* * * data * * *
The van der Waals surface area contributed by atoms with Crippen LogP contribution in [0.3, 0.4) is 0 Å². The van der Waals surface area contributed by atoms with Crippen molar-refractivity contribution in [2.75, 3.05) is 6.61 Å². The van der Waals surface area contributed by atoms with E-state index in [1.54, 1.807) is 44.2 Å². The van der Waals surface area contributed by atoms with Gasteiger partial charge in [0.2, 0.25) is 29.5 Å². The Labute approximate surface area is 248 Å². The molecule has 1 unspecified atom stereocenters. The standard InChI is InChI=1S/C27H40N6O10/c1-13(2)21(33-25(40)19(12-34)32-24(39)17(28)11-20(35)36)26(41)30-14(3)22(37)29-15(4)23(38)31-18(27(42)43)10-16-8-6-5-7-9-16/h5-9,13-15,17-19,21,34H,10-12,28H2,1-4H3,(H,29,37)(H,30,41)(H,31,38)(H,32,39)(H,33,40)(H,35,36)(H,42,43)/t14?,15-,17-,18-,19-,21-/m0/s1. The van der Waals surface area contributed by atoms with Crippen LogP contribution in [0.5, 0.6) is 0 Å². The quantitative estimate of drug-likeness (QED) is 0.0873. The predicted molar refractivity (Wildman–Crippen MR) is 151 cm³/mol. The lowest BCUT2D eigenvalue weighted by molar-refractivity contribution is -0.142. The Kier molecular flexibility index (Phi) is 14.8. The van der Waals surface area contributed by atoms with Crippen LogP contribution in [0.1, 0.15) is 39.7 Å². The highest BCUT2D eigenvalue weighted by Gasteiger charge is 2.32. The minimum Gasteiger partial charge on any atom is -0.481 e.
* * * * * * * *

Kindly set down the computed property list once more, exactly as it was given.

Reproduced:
The van der Waals surface area contributed by atoms with Crippen LogP contribution in [0.3, 0.4) is 0 Å². The van der Waals surface area contributed by atoms with Crippen molar-refractivity contribution in [2.75, 3.05) is 6.61 Å². The van der Waals surface area contributed by atoms with E-state index in [1.54, 1.807) is 44.2 Å². The van der Waals surface area contributed by atoms with Gasteiger partial charge in [0.2, 0.25) is 29.5 Å². The Labute approximate surface area is 248 Å². The molecule has 1 unspecified atom stereocenters. The standard InChI is InChI=1S/C27H40N6O10/c1-13(2)21(33-25(40)19(12-34)32-24(39)17(28)11-20(35)36)26(41)30-14(3)22(37)29-15(4)23(38)31-18(27(42)43)10-16-8-6-5-7-9-16/h5-9,13-15,17-19,21,34H,10-12,28H2,1-4H3,(H,29,37)(H,30,41)(H,31,38)(H,32,39)(H,33,40)(H,35,36)(H,42,43)/t14?,15-,17-,18-,19-,21-/m0/s1. The van der Waals surface area contributed by atoms with Crippen LogP contribution in [0.5, 0.6) is 0 Å². The quantitative estimate of drug-likeness (QED) is 0.0873. The predicted molar refractivity (Wildman–Crippen MR) is 151 cm³/mol. The lowest BCUT2D eigenvalue weighted by molar-refractivity contribution is -0.142. The Kier molecular flexibility index (Phi) is 14.8. The van der Waals surface area contributed by atoms with Crippen LogP contribution in [0.1, 0.15) is 39.7 Å². The highest BCUT2D eigenvalue weighted by Gasteiger charge is 2.32. The minimum Gasteiger partial charge on any atom is -0.481 e.